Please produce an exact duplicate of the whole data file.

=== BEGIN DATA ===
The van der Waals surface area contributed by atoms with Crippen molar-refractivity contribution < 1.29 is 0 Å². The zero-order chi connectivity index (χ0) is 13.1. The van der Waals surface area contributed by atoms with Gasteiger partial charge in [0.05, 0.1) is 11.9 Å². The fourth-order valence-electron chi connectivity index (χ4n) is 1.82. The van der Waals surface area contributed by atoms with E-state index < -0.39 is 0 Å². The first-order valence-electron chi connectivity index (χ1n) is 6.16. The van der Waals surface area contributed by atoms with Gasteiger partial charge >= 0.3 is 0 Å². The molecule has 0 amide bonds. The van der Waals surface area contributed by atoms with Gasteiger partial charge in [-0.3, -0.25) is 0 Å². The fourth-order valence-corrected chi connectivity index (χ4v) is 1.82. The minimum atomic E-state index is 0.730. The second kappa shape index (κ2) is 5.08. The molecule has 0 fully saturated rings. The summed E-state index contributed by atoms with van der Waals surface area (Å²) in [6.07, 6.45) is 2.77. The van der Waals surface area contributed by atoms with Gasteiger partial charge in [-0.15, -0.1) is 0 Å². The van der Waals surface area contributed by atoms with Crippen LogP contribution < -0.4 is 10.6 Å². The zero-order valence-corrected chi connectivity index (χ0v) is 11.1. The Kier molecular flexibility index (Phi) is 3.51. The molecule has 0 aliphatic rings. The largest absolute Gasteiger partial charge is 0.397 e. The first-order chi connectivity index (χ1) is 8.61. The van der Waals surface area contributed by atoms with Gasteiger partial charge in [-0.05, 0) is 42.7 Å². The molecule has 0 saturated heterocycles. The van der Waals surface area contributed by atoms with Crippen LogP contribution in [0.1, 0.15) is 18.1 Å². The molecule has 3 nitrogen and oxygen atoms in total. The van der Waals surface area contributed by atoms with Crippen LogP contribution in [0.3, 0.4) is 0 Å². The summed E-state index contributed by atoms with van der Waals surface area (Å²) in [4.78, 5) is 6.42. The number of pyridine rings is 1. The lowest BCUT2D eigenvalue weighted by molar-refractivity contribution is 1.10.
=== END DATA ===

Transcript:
The van der Waals surface area contributed by atoms with Crippen molar-refractivity contribution < 1.29 is 0 Å². The zero-order chi connectivity index (χ0) is 13.1. The van der Waals surface area contributed by atoms with Gasteiger partial charge in [0.05, 0.1) is 11.9 Å². The fourth-order valence-electron chi connectivity index (χ4n) is 1.82. The van der Waals surface area contributed by atoms with E-state index < -0.39 is 0 Å². The first-order valence-electron chi connectivity index (χ1n) is 6.16. The van der Waals surface area contributed by atoms with Gasteiger partial charge >= 0.3 is 0 Å². The molecule has 0 amide bonds. The van der Waals surface area contributed by atoms with Gasteiger partial charge in [-0.3, -0.25) is 0 Å². The fourth-order valence-corrected chi connectivity index (χ4v) is 1.82. The minimum atomic E-state index is 0.730. The second kappa shape index (κ2) is 5.08. The molecule has 0 fully saturated rings. The summed E-state index contributed by atoms with van der Waals surface area (Å²) in [6.07, 6.45) is 2.77. The van der Waals surface area contributed by atoms with Gasteiger partial charge in [-0.15, -0.1) is 0 Å². The van der Waals surface area contributed by atoms with Crippen LogP contribution < -0.4 is 10.6 Å². The zero-order valence-corrected chi connectivity index (χ0v) is 11.1. The Kier molecular flexibility index (Phi) is 3.51. The molecule has 0 aliphatic rings. The largest absolute Gasteiger partial charge is 0.397 e. The first-order chi connectivity index (χ1) is 8.61. The van der Waals surface area contributed by atoms with Gasteiger partial charge in [-0.05, 0) is 42.7 Å². The molecule has 0 saturated heterocycles. The van der Waals surface area contributed by atoms with Crippen LogP contribution in [0.1, 0.15) is 18.1 Å². The molecule has 3 nitrogen and oxygen atoms in total. The van der Waals surface area contributed by atoms with Crippen LogP contribution in [0.3, 0.4) is 0 Å². The summed E-state index contributed by atoms with van der Waals surface area (Å²) in [4.78, 5) is 6.42. The number of pyridine rings is 1. The lowest BCUT2D eigenvalue weighted by molar-refractivity contribution is 1.10.